It’s time to take a stroll through Rivertown and visit one of the most iconic, original rides at Kings Island. The Kings Island & Miami Valley Railroad debuted in 1972 and has been open since It was manufactured by Crown Metal Products Company. This steam locomotive travels in a 5,585 foot loop and provides transportation between the main-park and water park, Soak City. Before the water park came into existence however, the train was a narrated journey, traveling by open fields and areas with props themed to the old west, small buildings and a fort. The two locomotives are scale replicas of the famous 1800’s locomotive known as The General. Although Kings Island’s engines are fired by propane rather than coal, the 400-gallon boilers on each engine provide plenty of capacity to make them real authentic steam-spitting locomotives. Each of the two engines – Blue No. 12 and Green No. 19 – pulls six coaches and when both trains are filled to capacity, 960 guests can be on rail at one time.
Our last stop of the blog is Planet Snoopy, however it was originally named The Happy Land of Hanna-Barbera and was then shortened to Hanna-Barbera Land. What we now know as Woodstock Express has also gone through some name changes but is also one of the original rides to the park. It was also manufactured by PTC and designed by John Allen (the man who designed The Racer) as a family friendly wooden roller coaster. It has gone from Scooby Doo, to Beastie, to Fairly Odd Coaster to what it is now, Woodstock Express.
Another ride that came from Coney Island, known as Kings Mills Log Flume at first, then The Wild Thornberry’s River Adventure is now Race For Your Life Charlie Brown. It was manufactured by Arrow Development/Hopkins Rides and was only at Coney Island for four years (1968-1971) before it was moved to Kings Island.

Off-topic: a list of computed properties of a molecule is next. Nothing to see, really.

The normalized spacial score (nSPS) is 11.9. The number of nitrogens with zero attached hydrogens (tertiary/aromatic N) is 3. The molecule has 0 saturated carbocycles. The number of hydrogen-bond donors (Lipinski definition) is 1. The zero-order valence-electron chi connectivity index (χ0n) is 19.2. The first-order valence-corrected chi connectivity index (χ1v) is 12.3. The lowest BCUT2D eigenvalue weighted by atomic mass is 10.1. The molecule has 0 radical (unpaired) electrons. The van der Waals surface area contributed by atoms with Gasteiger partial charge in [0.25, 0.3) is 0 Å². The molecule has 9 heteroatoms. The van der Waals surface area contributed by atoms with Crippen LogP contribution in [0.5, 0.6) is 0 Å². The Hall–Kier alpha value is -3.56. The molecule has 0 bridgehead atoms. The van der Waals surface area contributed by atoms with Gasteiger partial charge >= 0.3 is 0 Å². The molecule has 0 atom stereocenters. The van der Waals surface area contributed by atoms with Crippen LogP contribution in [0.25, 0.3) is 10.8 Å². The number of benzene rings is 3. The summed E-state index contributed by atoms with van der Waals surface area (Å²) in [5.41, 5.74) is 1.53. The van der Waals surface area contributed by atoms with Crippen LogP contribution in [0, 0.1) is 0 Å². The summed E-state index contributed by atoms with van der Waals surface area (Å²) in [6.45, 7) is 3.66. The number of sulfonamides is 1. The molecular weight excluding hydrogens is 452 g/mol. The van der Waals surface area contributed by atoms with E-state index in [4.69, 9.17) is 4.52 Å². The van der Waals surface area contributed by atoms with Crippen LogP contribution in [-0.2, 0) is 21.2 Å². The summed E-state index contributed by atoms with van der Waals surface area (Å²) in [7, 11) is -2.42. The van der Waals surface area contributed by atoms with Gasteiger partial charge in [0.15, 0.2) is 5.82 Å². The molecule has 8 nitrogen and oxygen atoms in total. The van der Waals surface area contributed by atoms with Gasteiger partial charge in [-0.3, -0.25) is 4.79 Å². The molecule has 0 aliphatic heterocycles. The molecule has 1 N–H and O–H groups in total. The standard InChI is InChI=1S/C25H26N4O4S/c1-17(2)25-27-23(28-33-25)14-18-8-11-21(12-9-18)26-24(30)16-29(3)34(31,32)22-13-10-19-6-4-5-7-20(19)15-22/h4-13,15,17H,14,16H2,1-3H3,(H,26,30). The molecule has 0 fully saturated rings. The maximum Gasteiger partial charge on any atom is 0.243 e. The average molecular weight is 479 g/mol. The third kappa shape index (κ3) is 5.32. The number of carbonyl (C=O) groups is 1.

Linus’ Beetle Bugs is next on our list! It spent five years (1967-1971) at Coney Island before it was transferred over to Kings Island for its opening in 1972. It was created by William F. Mangels, who worked at Coney Island and was also an inventor. As with most rides on this list, with changing area names comes different ride names. This classic whip ride has been known as Screecher, Funky Phantom, Alley Cat 500 and Swiper’s Sweepers.
The last original ride in Planet Snoopy is PEANUTS Off-Road Rally. This ride was manufactured by Hampton Amusement Corporation and is a miniature carousel car ride. It too operated at Coney Island from 1969 until 1971 when it was brought over to Kings Island. It’s been known as Pee Wee Raceway, Motor Mouse and Go Diego Go!.
If you’ve stayed with us until the end, thanks for joining us on our trip around the park to get a history lesson. Also a fun fact about these original rides is that Coney Mall and Planet Snoopy are tied for most original rides still in Kings Island with four each in their perspective areas. Have YOU ridden all the original rides? Let us know in the comments section below and tell us what your favorite original ride is.